Although the number of flash droughts has remained stable during the past two decades, more of them are coming on faster, according to new research.
Just like flash floods, flash droughts come on fast—drying out soil in a matter of days to weeks.
These events can wipe out crops and cause huge economic losses. And the speed at which they dry out the landscape has increased, scientists say.
Globally, the flash droughts that come on the fastest—sending areas into drought conditions within just five days—have increased by about 3%-19%, the researchers report.
And in places that are especially prone to flash droughts—such as South Asia, Southeast Asia, and central North America—that increase is about 22%-59%.
Rising global temperatures are probably behind the faster onset, says coauthor Zong-Liang Yang, professor at the University of Texas at Austin Jackson School. He says the study’s results underscore the importance of understanding flash droughts and preparing for their effects.
“Every year, we are seeing record-breaking warming episodes, and that is a good precursor to these flash droughts,” he says. “The hope and purpose [of this research] is to minimize the detrimental effects.”
Flash droughts are relatively new to science, with the advancement of remote sensing technology during the past couple of decades helping reveal instances of soil rapidly drying out. This serves as the telltale sign of the onset of a flash drought and can make drought conditions appear seemingly out of the blue.
As the name suggests, flash droughts are short lived, usually lasting only a few weeks or months. But when they occur during critical growing periods, they can cause disasters. For example, in the summer of 2012, a flash drought in the central United States caused the corn crop to wither, leading to an estimated $35.7 billion in losses.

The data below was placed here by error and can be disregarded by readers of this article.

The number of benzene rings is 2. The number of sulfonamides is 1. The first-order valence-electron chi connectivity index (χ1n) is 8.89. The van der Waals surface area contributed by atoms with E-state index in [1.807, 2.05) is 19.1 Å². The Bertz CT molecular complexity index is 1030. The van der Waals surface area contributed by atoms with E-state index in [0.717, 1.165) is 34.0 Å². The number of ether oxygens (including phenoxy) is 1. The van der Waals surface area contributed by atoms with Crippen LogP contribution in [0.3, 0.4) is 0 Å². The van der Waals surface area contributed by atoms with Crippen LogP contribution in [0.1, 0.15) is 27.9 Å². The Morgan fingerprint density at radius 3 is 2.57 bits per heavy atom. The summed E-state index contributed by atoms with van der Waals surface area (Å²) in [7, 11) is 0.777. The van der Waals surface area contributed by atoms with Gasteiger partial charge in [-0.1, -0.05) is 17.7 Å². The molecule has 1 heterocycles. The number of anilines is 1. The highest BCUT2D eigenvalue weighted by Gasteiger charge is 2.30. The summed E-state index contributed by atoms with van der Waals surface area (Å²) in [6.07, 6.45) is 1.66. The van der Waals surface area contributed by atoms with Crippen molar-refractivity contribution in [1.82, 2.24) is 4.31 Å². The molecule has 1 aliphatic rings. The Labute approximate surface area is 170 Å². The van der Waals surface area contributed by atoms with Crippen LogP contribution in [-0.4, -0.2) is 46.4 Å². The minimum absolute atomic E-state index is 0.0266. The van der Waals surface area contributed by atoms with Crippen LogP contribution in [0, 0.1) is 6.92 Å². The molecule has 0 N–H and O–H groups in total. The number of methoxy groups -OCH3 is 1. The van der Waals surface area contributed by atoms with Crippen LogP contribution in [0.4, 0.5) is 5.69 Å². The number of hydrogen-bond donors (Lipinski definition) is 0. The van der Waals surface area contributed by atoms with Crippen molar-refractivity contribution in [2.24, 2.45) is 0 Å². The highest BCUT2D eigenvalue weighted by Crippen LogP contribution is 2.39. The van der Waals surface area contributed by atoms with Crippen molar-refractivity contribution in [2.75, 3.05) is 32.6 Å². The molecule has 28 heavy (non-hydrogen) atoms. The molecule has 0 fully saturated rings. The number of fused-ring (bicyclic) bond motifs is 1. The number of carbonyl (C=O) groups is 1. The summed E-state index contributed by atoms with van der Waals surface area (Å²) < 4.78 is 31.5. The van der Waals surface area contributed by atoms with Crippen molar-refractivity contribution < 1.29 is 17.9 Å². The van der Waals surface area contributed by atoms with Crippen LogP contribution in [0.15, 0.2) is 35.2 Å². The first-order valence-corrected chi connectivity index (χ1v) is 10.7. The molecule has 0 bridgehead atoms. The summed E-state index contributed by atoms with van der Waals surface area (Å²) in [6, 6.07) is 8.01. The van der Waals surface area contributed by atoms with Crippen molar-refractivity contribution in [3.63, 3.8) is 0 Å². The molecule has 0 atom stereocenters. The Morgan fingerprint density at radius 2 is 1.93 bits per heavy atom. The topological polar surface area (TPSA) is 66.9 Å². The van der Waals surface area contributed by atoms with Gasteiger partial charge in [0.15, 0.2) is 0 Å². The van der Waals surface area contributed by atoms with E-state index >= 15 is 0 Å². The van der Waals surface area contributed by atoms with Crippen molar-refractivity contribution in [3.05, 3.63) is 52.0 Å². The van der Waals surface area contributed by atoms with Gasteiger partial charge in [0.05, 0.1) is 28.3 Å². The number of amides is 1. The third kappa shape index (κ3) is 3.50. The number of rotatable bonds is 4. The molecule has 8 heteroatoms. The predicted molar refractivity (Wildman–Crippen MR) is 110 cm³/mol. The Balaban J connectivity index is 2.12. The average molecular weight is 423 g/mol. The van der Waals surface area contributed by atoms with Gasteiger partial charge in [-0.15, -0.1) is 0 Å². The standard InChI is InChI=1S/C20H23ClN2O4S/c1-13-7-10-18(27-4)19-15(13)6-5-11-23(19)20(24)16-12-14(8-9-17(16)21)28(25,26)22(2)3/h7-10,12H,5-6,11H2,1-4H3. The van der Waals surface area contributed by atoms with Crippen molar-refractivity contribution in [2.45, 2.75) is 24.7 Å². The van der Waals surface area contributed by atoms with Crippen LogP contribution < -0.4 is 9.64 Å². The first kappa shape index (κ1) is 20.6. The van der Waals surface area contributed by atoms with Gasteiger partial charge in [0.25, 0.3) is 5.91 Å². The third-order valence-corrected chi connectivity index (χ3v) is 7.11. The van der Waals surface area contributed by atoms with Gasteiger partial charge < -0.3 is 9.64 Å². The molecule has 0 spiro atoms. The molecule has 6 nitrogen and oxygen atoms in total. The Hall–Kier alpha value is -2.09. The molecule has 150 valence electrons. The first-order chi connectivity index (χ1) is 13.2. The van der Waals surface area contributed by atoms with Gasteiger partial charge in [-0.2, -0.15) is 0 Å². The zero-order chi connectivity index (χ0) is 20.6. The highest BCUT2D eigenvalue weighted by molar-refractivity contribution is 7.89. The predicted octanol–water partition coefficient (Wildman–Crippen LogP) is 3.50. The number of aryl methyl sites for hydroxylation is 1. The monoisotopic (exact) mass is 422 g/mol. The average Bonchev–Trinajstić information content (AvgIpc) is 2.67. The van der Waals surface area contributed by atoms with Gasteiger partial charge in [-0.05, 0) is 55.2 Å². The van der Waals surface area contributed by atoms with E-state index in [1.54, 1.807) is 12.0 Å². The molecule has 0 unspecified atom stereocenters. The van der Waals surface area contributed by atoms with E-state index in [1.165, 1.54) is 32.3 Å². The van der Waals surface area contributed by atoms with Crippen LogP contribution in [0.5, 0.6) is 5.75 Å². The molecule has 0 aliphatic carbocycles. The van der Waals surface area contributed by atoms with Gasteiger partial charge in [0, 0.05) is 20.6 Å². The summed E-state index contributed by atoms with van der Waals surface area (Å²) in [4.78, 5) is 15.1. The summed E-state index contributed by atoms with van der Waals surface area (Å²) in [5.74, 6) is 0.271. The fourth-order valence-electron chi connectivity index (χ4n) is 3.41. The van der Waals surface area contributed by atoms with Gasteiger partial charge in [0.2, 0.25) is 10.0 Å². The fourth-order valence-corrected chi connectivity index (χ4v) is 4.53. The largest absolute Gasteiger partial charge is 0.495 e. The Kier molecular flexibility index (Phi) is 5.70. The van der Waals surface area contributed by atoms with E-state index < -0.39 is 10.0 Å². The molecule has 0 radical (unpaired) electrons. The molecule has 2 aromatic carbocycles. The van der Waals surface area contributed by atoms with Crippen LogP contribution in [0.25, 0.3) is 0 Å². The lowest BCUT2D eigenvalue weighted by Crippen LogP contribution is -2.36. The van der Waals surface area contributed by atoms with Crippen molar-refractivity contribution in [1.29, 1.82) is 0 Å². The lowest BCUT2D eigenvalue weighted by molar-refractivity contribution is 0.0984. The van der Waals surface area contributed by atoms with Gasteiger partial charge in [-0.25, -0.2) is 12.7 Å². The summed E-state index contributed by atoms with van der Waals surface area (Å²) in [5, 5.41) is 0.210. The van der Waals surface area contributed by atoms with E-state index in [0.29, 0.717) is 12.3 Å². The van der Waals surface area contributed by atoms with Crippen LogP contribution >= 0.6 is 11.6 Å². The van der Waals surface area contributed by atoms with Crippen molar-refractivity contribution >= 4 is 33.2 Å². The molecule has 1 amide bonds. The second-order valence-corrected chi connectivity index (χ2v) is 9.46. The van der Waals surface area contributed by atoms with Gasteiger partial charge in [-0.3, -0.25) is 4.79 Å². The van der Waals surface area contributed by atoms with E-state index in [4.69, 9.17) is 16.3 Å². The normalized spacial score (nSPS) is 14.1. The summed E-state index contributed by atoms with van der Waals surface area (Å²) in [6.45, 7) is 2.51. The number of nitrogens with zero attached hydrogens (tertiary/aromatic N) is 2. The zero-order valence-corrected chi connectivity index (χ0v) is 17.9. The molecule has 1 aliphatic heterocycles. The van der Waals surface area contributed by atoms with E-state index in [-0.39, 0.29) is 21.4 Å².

In this study, the researchers analyzed global hydroclimate data sets that use satellite soil moisture measurements to capture a global picture of flash drought and how it has changed during the past 21 years. The data showed that about 34%-46% of flash droughts came on in about five days. The rest emerge within a month, with more than 70% developing in half a month or less.
When they examined the droughts over time, they noticed the flash droughts happening more quickly.
The study also revealed the importance of humidity and variable weather patterns, with flash droughts becoming more likely when there’s a shift from humid to arid conditions. That makes regions that undergo seasonal swings in humidity—such as Southeast Asia, the Amazon Basin, and the East Coast and Gulf Coast of the United States—flash drought hot spots.
“We should pay close attention to the vulnerable regions with a high probability of concurrent soil drought and atmospheric aridity,” Wang says.
The advancement in drought-detecting technology and modeling tools—such as those used in this study—has led to growing awareness of the influence and impact of flash droughts, says Mark Svoboda, the director of the National Drought Mitigation Center and originator of the term “flash drought.” He says the next big step is translating this knowledge into on-the-ground planning.
“You can go back and watch that drought evolve in 2012 and then compare it to how that tool did,” says Svoboda, who was not part of the study. “We really have the stage well set to do a better job of tracking these droughts.”
The research appears in Nature Communications. Additional coauthors are from the Hong Kong Polytechnic University.
The National Natural Science Foundation of China and the Hong Kong Research Grants Council funded the work.
Source: University of Texas at Austin